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I’m writing because Sunday is Mother’s Day, and at this late date, out here in the middle distance, I am still as confounded by the holiday as I was when you were growing up.
Yesterday someone asked me what I was doing for Mother’s Day, as if I might be sipping pink champagne and nibbling at bonbons in honor of the world’s toughest job. More likely, I will be planting a few annuals in the garden. Maybe tomatoes if it’s warm enough. I will be thinking of you with gratitude and waiting for you to call and wishing for a kinder, more just and less terrifying world for you to live in.
I will be missing your brother who left us nearly six years ago.
It’s OK if you don’t send me a gift or a card. I raised you with a healthy mistrust of the capitalist plot of Mother’s Day (and Father’s Day and Valentine’s Day …), scorn for the spike in retail sales.
Sorry, my darlings, for being a Mother’s Day party-pooper.
I remember one year, when two of your friends had lost their mother in an accident, and you boys came home from school with some fabulous creations of macaroni and Elmer’s glue and gold spray paint and words of love, and all I could think of was the misery of the school week preceding Mother’s Day for those kids whose mother was gone.
I remember pitching a fit many years ago when your father didn’t lavish me with gifts or attention on the Mother’s Day preceding your birth, my precious daughter, our first child. I wasn’t even a mother yet, just seven months pregnant, but in my swollen, self-important state I wanted to be crowned queen of the world.
That reminds me of a mid-day television game show called “Queen For a Day” that I watched when I was a little girl. It was a product placement bonanza with a smarmy host and a maudlin premise. Four mothers were paraded out, one by one, to tell their sob stories, and the winner, measured by an audience applause meter, would be named Queen For a Day. The stories were heart-tugging: my crippled son needs a wheelchair and my husband’s out of a job; my husband has been overseas for 18 months while I’ve raised our four children alone. I watched, entranced by the crown and robe bestowed on someone’s mother, a regular mother seated on a stage throne, smiling at the camera with Pepsodent-white teeth, and more than anything at that moment, I wanted my mother to be Queen For a Day.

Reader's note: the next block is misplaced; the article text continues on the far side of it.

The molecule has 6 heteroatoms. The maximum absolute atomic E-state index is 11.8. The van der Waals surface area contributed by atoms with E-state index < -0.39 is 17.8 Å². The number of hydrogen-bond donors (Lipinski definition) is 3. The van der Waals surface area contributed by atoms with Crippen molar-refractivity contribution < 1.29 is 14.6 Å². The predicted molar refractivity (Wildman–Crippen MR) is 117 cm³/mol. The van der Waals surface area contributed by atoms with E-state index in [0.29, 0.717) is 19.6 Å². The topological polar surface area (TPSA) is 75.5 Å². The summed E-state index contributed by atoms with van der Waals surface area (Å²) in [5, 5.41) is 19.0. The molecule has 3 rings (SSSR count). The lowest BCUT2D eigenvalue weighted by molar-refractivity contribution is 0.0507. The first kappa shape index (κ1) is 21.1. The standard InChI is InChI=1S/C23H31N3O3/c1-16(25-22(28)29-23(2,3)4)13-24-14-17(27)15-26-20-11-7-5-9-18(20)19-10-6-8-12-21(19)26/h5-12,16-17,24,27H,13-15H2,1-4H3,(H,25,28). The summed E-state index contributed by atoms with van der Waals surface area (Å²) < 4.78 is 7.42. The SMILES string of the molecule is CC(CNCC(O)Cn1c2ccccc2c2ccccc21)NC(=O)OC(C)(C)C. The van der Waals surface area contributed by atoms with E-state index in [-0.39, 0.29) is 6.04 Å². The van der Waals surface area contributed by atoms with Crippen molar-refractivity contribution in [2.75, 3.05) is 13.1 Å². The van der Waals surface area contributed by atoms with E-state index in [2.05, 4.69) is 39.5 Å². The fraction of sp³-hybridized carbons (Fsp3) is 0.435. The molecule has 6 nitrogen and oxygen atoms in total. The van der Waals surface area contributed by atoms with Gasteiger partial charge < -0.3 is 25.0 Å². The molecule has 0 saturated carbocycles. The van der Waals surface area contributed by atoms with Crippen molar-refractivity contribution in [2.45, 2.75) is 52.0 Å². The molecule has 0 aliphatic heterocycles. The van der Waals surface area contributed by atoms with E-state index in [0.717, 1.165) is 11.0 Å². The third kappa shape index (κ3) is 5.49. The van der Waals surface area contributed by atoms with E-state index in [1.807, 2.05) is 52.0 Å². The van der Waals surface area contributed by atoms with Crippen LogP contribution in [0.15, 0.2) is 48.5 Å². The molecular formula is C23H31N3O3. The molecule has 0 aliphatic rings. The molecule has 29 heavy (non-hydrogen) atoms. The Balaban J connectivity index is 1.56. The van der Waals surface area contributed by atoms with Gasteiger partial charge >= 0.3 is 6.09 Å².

Suffer and sacrifice enough, Queen For a Day taught us, and your reward will be a day off of mothering and a year’s supply of free soap powder.
I don’t want to be queen on Mother’s Day; I gave up that wish long ago when the realities of mothering set in, and again when mothering you became less labor intensive on a daily basis, but far more complicated as years passed and you became adults in this unforgiving world. If I could have what I want on Mother’s Day it would be all of you together at my table, ready to dig in to a meal I’ve labored over for hours. But I know that is not possible. For the long haul, my Mother’s Day wish is for forgiveness of your student loan debt, full employment, and a national will aimed at ending, not provoking and sustaining violence. Long shots, I know, but attainable. I’m a mother; I have to believe that.
On my perfect Mother’s Day, I’ll spend the morning at church, praying for all the mothers around the world who can’t feed their children, slipping in prayers for my mother’s health and happiness, and for yours as you navigate the uncertain terrain of adulthood. On my perfect Mother’s Day, I’ll have three hours to read the Sunday New York Times and a big hunk of something sweet to eat. The warm afternoon sun will dry the garden beds after three days of rain and the soil will be warm enough to sink a bean into. On my perfect Mother’s Day I’ll dally, moving from front porch to back yard in a monotonous loop, stopping to answer a phone call, to pet the dog, to picture your three gorgeous faces.
On my perfect Mother’s Day, as improbable as it seems, I’ll get everything I wish for after all.
Kathryn Eastburn is the author of A Sacred Feast: Reflections of Sacred Harp Singing and Dinner on the Ground, and Simon Says: A True Story of Boys, Guns and Murder in the Rocky Mountain West. You can comment and read or listen to this column again at The Big Something at KRCC.org. “The Middle Distance” is published every Friday on The Big Something and airs each Saturday at 1 p.m. right after This American Life.